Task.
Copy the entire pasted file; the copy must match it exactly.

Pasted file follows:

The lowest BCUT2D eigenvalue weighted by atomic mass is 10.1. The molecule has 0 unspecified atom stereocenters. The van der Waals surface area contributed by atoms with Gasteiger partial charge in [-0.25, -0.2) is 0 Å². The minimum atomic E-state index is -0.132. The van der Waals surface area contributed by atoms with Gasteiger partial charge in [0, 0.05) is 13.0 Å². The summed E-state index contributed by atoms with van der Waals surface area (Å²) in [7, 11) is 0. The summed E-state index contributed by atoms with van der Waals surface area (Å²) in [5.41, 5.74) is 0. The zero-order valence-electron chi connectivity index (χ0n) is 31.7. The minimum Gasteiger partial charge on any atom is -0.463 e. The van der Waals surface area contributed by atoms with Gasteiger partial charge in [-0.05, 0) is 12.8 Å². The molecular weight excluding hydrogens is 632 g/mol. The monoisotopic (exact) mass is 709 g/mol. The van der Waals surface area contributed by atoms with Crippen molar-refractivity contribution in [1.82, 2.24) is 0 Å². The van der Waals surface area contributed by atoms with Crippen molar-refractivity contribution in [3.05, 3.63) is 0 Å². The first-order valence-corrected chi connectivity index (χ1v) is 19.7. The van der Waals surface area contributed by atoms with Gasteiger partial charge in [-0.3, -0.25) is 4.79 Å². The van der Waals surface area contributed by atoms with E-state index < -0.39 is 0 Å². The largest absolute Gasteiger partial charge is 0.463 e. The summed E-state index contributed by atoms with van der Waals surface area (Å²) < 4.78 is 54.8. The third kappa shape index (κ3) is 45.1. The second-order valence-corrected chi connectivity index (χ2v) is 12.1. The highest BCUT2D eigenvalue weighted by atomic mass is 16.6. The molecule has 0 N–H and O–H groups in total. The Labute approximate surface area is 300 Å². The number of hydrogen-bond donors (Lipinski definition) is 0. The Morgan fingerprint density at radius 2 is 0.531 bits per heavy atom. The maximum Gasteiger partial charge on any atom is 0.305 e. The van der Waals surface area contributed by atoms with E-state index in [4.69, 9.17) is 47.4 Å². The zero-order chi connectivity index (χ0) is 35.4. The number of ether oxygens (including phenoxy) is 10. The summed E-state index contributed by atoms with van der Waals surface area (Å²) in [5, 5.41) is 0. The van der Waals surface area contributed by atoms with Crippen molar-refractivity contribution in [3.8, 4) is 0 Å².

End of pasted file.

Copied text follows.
The lowest BCUT2D eigenvalue weighted by atomic mass is 10.1. The molecule has 0 unspecified atom stereocenters. The van der Waals surface area contributed by atoms with Gasteiger partial charge in [-0.25, -0.2) is 0 Å². The minimum atomic E-state index is -0.132. The van der Waals surface area contributed by atoms with Gasteiger partial charge in [0, 0.05) is 13.0 Å². The summed E-state index contributed by atoms with van der Waals surface area (Å²) in [7, 11) is 0. The summed E-state index contributed by atoms with van der Waals surface area (Å²) in [5.41, 5.74) is 0. The zero-order valence-electron chi connectivity index (χ0n) is 31.7. The minimum Gasteiger partial charge on any atom is -0.463 e. The van der Waals surface area contributed by atoms with Gasteiger partial charge in [-0.05, 0) is 12.8 Å². The molecular weight excluding hydrogens is 632 g/mol. The monoisotopic (exact) mass is 709 g/mol. The van der Waals surface area contributed by atoms with Crippen molar-refractivity contribution in [1.82, 2.24) is 0 Å². The van der Waals surface area contributed by atoms with Crippen molar-refractivity contribution in [3.05, 3.63) is 0 Å². The first-order valence-corrected chi connectivity index (χ1v) is 19.7. The van der Waals surface area contributed by atoms with Gasteiger partial charge in [-0.3, -0.25) is 4.79 Å². The van der Waals surface area contributed by atoms with E-state index < -0.39 is 0 Å². The largest absolute Gasteiger partial charge is 0.463 e. The summed E-state index contributed by atoms with van der Waals surface area (Å²) < 4.78 is 54.8. The third kappa shape index (κ3) is 45.1. The second-order valence-corrected chi connectivity index (χ2v) is 12.1. The highest BCUT2D eigenvalue weighted by atomic mass is 16.6. The molecule has 0 N–H and O–H groups in total. The Labute approximate surface area is 300 Å². The number of hydrogen-bond donors (Lipinski definition) is 0. The Morgan fingerprint density at radius 2 is 0.531 bits per heavy atom. The maximum Gasteiger partial charge on any atom is 0.305 e. The van der Waals surface area contributed by atoms with E-state index in [4.69, 9.17) is 47.4 Å². The zero-order chi connectivity index (χ0) is 35.4. The number of ether oxygens (including phenoxy) is 10. The summed E-state index contributed by atoms with van der Waals surface area (Å²) in [5, 5.41) is 0. The van der Waals surface area contributed by atoms with Crippen molar-refractivity contribution in [3.8, 4) is 0 Å².